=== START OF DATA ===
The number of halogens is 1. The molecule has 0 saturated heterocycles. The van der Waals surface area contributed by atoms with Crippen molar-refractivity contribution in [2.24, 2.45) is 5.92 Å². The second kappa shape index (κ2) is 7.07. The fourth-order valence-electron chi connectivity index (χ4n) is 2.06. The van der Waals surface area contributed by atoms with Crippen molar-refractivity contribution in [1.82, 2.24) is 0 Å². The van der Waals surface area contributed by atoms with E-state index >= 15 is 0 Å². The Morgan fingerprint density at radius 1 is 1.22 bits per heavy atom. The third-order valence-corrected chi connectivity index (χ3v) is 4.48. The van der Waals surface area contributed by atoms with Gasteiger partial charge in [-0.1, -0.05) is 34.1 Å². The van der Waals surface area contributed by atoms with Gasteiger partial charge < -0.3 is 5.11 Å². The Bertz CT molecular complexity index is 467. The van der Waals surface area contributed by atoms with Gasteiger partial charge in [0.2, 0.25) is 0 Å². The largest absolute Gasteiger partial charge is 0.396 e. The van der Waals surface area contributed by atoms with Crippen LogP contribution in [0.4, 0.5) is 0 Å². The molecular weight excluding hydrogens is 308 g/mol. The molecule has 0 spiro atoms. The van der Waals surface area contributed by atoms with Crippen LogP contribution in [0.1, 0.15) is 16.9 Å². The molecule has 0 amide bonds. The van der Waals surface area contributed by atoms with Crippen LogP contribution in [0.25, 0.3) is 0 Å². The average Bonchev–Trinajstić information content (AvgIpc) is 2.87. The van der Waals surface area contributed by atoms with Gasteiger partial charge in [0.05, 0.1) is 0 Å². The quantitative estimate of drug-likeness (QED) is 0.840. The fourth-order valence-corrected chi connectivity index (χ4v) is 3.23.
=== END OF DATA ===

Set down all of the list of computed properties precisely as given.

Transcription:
The number of halogens is 1. The molecule has 0 saturated heterocycles. The van der Waals surface area contributed by atoms with Crippen molar-refractivity contribution in [2.24, 2.45) is 5.92 Å². The second kappa shape index (κ2) is 7.07. The fourth-order valence-electron chi connectivity index (χ4n) is 2.06. The van der Waals surface area contributed by atoms with Crippen molar-refractivity contribution in [1.82, 2.24) is 0 Å². The van der Waals surface area contributed by atoms with E-state index >= 15 is 0 Å². The Morgan fingerprint density at radius 1 is 1.22 bits per heavy atom. The third-order valence-corrected chi connectivity index (χ3v) is 4.48. The van der Waals surface area contributed by atoms with Gasteiger partial charge in [-0.1, -0.05) is 34.1 Å². The van der Waals surface area contributed by atoms with Gasteiger partial charge < -0.3 is 5.11 Å². The Bertz CT molecular complexity index is 467. The van der Waals surface area contributed by atoms with Gasteiger partial charge in [0.2, 0.25) is 0 Å². The largest absolute Gasteiger partial charge is 0.396 e. The van der Waals surface area contributed by atoms with Crippen LogP contribution in [0.4, 0.5) is 0 Å². The molecular weight excluding hydrogens is 308 g/mol. The molecule has 0 spiro atoms. The van der Waals surface area contributed by atoms with Crippen LogP contribution in [0.1, 0.15) is 16.9 Å². The molecule has 0 amide bonds. The van der Waals surface area contributed by atoms with Crippen LogP contribution in [0.25, 0.3) is 0 Å². The average Bonchev–Trinajstić information content (AvgIpc) is 2.87. The van der Waals surface area contributed by atoms with Gasteiger partial charge in [0.05, 0.1) is 0 Å². The quantitative estimate of drug-likeness (QED) is 0.840. The fourth-order valence-corrected chi connectivity index (χ4v) is 3.23.